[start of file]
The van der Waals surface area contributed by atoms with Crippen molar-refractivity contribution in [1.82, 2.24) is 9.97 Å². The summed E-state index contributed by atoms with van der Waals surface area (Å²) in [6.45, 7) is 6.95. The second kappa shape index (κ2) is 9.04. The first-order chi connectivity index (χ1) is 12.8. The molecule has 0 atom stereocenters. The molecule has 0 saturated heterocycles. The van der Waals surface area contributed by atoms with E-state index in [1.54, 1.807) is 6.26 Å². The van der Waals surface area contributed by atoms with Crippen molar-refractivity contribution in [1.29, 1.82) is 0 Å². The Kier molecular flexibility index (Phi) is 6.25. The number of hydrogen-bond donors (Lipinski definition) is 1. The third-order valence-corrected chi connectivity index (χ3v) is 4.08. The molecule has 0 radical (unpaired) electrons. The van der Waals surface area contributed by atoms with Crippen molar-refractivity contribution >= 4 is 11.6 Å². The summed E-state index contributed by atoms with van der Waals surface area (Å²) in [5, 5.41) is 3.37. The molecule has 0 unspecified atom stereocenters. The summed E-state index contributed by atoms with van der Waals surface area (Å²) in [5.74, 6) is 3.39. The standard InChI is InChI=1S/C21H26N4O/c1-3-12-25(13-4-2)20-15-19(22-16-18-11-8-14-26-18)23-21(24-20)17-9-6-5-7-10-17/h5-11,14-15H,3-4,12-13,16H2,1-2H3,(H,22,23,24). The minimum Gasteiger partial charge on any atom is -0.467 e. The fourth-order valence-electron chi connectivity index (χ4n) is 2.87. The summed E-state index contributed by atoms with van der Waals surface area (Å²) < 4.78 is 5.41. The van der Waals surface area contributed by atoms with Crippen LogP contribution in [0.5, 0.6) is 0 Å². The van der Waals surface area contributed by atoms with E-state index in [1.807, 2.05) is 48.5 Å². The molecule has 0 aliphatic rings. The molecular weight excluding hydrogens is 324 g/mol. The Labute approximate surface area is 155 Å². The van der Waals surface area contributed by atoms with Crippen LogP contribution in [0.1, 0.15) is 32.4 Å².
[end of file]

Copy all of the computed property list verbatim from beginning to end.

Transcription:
The van der Waals surface area contributed by atoms with Crippen molar-refractivity contribution in [1.82, 2.24) is 9.97 Å². The summed E-state index contributed by atoms with van der Waals surface area (Å²) in [6.45, 7) is 6.95. The second kappa shape index (κ2) is 9.04. The first-order chi connectivity index (χ1) is 12.8. The molecule has 0 atom stereocenters. The molecule has 0 saturated heterocycles. The van der Waals surface area contributed by atoms with E-state index in [1.54, 1.807) is 6.26 Å². The van der Waals surface area contributed by atoms with Crippen molar-refractivity contribution in [1.29, 1.82) is 0 Å². The Kier molecular flexibility index (Phi) is 6.25. The number of hydrogen-bond donors (Lipinski definition) is 1. The third-order valence-corrected chi connectivity index (χ3v) is 4.08. The molecule has 0 radical (unpaired) electrons. The van der Waals surface area contributed by atoms with Crippen molar-refractivity contribution >= 4 is 11.6 Å². The summed E-state index contributed by atoms with van der Waals surface area (Å²) in [5, 5.41) is 3.37. The molecule has 0 unspecified atom stereocenters. The summed E-state index contributed by atoms with van der Waals surface area (Å²) in [5.74, 6) is 3.39. The standard InChI is InChI=1S/C21H26N4O/c1-3-12-25(13-4-2)20-15-19(22-16-18-11-8-14-26-18)23-21(24-20)17-9-6-5-7-10-17/h5-11,14-15H,3-4,12-13,16H2,1-2H3,(H,22,23,24). The minimum Gasteiger partial charge on any atom is -0.467 e. The fourth-order valence-electron chi connectivity index (χ4n) is 2.87. The summed E-state index contributed by atoms with van der Waals surface area (Å²) < 4.78 is 5.41. The van der Waals surface area contributed by atoms with Crippen LogP contribution in [0.5, 0.6) is 0 Å². The van der Waals surface area contributed by atoms with E-state index in [1.807, 2.05) is 48.5 Å². The molecule has 0 aliphatic rings. The molecular weight excluding hydrogens is 324 g/mol. The Labute approximate surface area is 155 Å². The van der Waals surface area contributed by atoms with Crippen LogP contribution in [0.1, 0.15) is 32.4 Å².